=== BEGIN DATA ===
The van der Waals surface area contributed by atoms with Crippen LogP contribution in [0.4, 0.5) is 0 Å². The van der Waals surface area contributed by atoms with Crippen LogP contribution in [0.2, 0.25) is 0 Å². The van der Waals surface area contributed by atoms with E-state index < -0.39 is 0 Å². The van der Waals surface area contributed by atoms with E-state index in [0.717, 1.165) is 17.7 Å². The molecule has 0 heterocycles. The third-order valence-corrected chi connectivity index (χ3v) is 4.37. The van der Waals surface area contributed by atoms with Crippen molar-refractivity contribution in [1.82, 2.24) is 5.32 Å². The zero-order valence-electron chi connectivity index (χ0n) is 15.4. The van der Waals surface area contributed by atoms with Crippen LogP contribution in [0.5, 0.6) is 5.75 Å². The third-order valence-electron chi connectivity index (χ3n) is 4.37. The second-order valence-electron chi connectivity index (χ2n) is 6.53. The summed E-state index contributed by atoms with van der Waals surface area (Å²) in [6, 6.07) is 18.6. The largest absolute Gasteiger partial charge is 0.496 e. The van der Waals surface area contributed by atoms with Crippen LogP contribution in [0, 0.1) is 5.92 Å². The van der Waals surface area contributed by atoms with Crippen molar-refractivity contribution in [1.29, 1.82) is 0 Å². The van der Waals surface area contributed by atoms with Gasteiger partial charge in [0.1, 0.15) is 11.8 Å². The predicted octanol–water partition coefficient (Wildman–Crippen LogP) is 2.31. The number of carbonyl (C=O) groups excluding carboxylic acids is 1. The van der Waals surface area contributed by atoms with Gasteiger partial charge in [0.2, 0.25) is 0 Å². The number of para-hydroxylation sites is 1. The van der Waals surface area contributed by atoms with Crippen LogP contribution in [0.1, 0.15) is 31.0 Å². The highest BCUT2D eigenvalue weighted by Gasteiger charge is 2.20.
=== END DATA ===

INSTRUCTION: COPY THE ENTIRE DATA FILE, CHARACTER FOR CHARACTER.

The van der Waals surface area contributed by atoms with Crippen LogP contribution in [0.4, 0.5) is 0 Å². The van der Waals surface area contributed by atoms with Crippen LogP contribution in [0.2, 0.25) is 0 Å². The van der Waals surface area contributed by atoms with E-state index < -0.39 is 0 Å². The van der Waals surface area contributed by atoms with E-state index in [0.717, 1.165) is 17.7 Å². The molecule has 0 heterocycles. The third-order valence-corrected chi connectivity index (χ3v) is 4.37. The van der Waals surface area contributed by atoms with Crippen molar-refractivity contribution in [1.82, 2.24) is 5.32 Å². The zero-order valence-electron chi connectivity index (χ0n) is 15.4. The van der Waals surface area contributed by atoms with Crippen LogP contribution in [0.5, 0.6) is 5.75 Å². The third-order valence-electron chi connectivity index (χ3n) is 4.37. The second-order valence-electron chi connectivity index (χ2n) is 6.53. The summed E-state index contributed by atoms with van der Waals surface area (Å²) in [6, 6.07) is 18.6. The largest absolute Gasteiger partial charge is 0.496 e. The van der Waals surface area contributed by atoms with Crippen LogP contribution in [0, 0.1) is 5.92 Å². The van der Waals surface area contributed by atoms with Crippen molar-refractivity contribution in [1.29, 1.82) is 0 Å². The van der Waals surface area contributed by atoms with Gasteiger partial charge in [0.1, 0.15) is 11.8 Å². The predicted octanol–water partition coefficient (Wildman–Crippen LogP) is 2.31. The number of carbonyl (C=O) groups excluding carboxylic acids is 1. The van der Waals surface area contributed by atoms with Gasteiger partial charge in [0.2, 0.25) is 0 Å². The number of para-hydroxylation sites is 1. The van der Waals surface area contributed by atoms with Crippen LogP contribution in [0.1, 0.15) is 31.0 Å². The highest BCUT2D eigenvalue weighted by Gasteiger charge is 2.20.